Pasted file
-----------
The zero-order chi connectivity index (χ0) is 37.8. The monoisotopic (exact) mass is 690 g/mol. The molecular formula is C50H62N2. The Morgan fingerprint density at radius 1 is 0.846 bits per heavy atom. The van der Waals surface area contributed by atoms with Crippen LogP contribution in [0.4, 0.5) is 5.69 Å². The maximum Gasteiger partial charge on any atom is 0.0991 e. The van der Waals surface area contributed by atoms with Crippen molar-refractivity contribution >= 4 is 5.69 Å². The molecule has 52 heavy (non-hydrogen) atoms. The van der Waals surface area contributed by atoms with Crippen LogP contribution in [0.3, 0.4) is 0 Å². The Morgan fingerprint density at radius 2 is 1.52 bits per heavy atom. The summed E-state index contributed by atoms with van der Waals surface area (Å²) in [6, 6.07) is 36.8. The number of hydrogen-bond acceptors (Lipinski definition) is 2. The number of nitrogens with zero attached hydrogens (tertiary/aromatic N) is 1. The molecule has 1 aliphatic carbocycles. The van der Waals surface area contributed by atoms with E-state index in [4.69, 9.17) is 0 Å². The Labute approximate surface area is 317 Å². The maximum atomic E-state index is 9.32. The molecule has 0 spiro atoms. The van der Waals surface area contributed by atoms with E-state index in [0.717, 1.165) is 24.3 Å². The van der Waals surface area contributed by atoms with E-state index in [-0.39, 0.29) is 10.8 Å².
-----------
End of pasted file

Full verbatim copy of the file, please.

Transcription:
The zero-order chi connectivity index (χ0) is 37.8. The monoisotopic (exact) mass is 690 g/mol. The molecular formula is C50H62N2. The Morgan fingerprint density at radius 1 is 0.846 bits per heavy atom. The van der Waals surface area contributed by atoms with Crippen LogP contribution in [0.4, 0.5) is 5.69 Å². The maximum Gasteiger partial charge on any atom is 0.0991 e. The van der Waals surface area contributed by atoms with Crippen molar-refractivity contribution >= 4 is 5.69 Å². The molecule has 52 heavy (non-hydrogen) atoms. The van der Waals surface area contributed by atoms with Crippen LogP contribution in [0.3, 0.4) is 0 Å². The Morgan fingerprint density at radius 2 is 1.52 bits per heavy atom. The summed E-state index contributed by atoms with van der Waals surface area (Å²) in [6, 6.07) is 36.8. The number of hydrogen-bond acceptors (Lipinski definition) is 2. The number of nitrogens with zero attached hydrogens (tertiary/aromatic N) is 1. The molecule has 1 aliphatic carbocycles. The van der Waals surface area contributed by atoms with E-state index in [4.69, 9.17) is 0 Å². The Labute approximate surface area is 317 Å². The maximum atomic E-state index is 9.32. The molecule has 0 spiro atoms. The van der Waals surface area contributed by atoms with E-state index in [0.717, 1.165) is 24.3 Å². The van der Waals surface area contributed by atoms with E-state index in [-0.39, 0.29) is 10.8 Å².